Lost & Found

Appearing as a follow-up to Shaun Tan’s genre-mixing 2009 story collection Tales from Outer Suburbia, Lost & Found is actually an omnibus collection of three of Tan’s earlier picture books: The Red Tree, The Lost Thing, and The Rabbits. These three picture books were originally created as individual works, and as such this collection does not flow as well as Tales from Outer Suburbia. However, each of these works is extremely notable and worth this republishing.

The Red Tree

The collection begins with The Red Tree, an ultimately hopeful tale that pairs a poem about the struggles of life, (“Sometimes the day begins / with nothing to look forward to // and things go from bad to worse // darkness overcomes you // nobody understands,”) with absolutely stunning visuals of a girl passing through highly imaginative surrealist and expressionist landscapes that illustrate the struggles. These pictures would take too long to describe, so luckily there is a video available to show potential readers that do not have this book in hand:

The Lost Thing

Tan recently won an honest-to-goodness Oscar for Best Short Animated Film for his animated version of The Lost Thing. This unique book illustrates the story of a teenage boy who finds a “lost thing” on the beach (it’s sort of a mechanical octopus), and takes it home like a stray dog. Once again we have unique science fiction cityscape illustrations as the boy tries to find a home for the the lost thing. The pictures and text are superimposed over collages of what appear to be old engineering manuals and diagrams of various mechanical devices, giving the whole thing a strong steampunk flavor. Here’s a trailer for the animated film version:

The Rabbits

This book, with text by John Marsden, gives the heartbreaking story of the colonization of Australia from the aboriginal perspective, told through a loosely allegorical story of personified kangaroos and rabbits. Once again the images are absolutely stunning, and as the rabbits multiply and build their society have an increasingly sci-fi, steampunk, and even post-apocalyptic atmosphere.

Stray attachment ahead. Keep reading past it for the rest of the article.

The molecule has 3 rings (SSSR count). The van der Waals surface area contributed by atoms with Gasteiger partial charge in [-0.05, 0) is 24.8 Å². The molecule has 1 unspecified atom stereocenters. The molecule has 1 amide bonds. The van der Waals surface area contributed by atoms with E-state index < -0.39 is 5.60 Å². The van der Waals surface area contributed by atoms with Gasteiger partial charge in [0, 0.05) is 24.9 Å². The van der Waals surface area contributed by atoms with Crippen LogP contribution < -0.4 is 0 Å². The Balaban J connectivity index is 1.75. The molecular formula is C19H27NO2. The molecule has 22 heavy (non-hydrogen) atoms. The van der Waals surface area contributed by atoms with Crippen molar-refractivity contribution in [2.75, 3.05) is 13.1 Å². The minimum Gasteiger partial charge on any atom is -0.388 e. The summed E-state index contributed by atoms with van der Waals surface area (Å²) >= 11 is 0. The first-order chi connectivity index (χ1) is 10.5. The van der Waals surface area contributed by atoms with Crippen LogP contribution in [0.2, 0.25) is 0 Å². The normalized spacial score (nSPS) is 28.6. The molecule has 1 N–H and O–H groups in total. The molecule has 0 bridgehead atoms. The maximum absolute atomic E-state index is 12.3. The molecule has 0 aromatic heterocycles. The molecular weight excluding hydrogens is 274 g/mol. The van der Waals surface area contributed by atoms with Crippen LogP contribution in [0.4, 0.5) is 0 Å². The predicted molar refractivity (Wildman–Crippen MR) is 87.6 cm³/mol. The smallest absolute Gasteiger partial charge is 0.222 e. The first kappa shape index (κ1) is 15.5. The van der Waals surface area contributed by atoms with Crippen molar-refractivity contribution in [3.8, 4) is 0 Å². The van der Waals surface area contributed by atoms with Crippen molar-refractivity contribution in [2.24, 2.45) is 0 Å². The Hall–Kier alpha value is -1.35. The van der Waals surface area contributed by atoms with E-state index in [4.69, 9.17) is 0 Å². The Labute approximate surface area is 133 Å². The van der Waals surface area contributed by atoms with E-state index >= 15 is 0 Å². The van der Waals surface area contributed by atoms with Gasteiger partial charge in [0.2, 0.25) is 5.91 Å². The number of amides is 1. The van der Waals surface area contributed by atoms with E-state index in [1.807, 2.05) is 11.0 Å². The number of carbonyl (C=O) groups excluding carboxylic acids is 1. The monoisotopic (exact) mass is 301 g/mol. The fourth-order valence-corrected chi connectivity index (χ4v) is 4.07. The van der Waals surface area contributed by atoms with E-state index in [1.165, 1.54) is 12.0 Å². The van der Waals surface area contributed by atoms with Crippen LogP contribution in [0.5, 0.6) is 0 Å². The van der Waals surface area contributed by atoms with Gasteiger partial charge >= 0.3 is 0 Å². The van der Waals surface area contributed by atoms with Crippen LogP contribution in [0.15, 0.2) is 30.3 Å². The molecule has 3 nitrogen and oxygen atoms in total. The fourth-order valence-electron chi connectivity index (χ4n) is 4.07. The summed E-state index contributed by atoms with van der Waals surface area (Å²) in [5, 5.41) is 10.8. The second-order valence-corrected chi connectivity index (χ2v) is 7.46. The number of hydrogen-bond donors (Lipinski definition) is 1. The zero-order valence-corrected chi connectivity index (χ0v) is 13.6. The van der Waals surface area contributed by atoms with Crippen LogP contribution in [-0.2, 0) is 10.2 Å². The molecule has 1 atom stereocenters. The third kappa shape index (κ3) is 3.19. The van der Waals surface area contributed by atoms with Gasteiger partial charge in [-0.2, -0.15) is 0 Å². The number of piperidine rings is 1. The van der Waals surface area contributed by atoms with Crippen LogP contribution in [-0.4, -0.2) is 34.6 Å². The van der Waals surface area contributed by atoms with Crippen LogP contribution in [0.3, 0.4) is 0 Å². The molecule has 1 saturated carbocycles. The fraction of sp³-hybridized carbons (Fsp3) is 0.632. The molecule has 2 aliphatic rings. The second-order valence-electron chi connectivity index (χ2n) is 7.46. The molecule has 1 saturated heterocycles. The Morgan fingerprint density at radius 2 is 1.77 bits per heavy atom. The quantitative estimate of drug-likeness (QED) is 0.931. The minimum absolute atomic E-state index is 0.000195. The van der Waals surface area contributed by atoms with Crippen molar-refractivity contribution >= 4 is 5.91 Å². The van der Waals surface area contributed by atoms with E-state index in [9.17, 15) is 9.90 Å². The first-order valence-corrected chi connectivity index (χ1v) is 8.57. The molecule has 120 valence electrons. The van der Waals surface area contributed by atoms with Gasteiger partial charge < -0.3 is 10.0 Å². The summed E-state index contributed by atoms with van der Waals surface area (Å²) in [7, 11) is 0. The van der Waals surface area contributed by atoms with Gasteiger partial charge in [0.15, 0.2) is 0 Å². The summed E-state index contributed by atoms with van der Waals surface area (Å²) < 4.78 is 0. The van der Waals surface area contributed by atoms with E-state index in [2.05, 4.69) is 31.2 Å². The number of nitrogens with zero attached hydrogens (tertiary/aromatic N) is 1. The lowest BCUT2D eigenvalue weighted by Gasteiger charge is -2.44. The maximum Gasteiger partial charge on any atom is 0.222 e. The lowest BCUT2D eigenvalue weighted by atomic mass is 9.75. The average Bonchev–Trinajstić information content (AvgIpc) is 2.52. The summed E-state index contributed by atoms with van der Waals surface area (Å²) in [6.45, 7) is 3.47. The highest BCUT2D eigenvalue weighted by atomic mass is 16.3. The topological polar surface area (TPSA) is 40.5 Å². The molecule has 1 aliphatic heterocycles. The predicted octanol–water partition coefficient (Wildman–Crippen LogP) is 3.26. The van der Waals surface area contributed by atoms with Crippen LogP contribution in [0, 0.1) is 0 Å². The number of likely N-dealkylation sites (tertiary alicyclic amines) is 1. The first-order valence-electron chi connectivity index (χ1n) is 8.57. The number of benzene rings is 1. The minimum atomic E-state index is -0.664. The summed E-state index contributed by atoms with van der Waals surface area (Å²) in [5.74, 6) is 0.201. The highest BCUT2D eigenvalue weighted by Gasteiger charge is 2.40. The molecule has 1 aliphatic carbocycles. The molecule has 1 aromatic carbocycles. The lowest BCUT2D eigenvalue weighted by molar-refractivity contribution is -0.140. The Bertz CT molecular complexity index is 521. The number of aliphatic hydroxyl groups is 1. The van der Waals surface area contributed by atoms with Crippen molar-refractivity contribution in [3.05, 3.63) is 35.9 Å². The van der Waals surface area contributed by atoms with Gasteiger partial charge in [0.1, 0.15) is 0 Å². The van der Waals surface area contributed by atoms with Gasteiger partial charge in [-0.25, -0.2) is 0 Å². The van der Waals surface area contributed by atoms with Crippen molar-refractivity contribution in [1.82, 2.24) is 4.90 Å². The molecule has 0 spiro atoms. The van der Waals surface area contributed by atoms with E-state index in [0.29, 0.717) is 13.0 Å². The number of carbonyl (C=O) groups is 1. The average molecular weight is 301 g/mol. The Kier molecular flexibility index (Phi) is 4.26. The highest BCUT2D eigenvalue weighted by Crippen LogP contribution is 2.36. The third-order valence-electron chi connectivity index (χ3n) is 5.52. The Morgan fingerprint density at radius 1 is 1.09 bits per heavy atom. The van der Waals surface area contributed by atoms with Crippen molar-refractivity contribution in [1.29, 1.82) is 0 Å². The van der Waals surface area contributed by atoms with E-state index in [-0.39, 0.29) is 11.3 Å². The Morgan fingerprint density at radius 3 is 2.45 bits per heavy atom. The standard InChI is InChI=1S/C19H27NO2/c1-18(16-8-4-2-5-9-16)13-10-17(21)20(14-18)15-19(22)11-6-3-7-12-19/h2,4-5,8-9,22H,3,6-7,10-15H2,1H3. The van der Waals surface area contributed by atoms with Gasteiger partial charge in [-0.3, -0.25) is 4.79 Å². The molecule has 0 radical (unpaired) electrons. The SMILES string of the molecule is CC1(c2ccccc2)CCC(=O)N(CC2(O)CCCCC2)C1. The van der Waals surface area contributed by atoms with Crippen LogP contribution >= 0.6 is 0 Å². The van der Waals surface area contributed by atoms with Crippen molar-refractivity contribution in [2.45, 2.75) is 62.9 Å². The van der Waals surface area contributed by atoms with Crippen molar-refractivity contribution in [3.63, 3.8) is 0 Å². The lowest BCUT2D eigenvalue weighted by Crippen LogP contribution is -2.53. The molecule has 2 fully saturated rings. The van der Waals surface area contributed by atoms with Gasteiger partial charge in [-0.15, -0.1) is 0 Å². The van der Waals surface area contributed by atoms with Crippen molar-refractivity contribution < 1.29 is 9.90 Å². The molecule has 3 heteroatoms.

Overall, we are provided in one volume with three picture books by one of the finest illustrators in the world, but these are not necessarily picture books for young children. Like Tan’s other books, this collection is ideal for an adolescent audience, but because of its uniqueness it does not fall easily into our boxes of genres and library organization. For lack of a better home it will probably end up shelved with the graphic novels, but ideally they should be on display anyway, because they are so visually imaginative and browsable. I highly recommend this collection for students interested in illustration or graphic design, those who like smart quirky stories, and those interested in the cutting edge and yet-unmapped territories of what graphic novels can do.

Review by Joshua Whiting, Granite School District Library Media Program
Rating: ★★★★½
Interest Level: Grades 6 and Up

Shaun Tan – Official Site
The Lost Thing – Official Film Site

Lost & Found
Written by Shaun Tan and John Marsden, Illustrated by Shaun Tan
Arthur A. Levine
128 pages
Release Date: March 1, 2011 (omnibus edition)
ISBN: 9780545229241 (hardcover)

, , , , , , , , , , , , , , , , , ,

1 thought on “Lost & Found”

Leave a Comment

Your email address will not be published. Required fields are marked *

Scroll to Top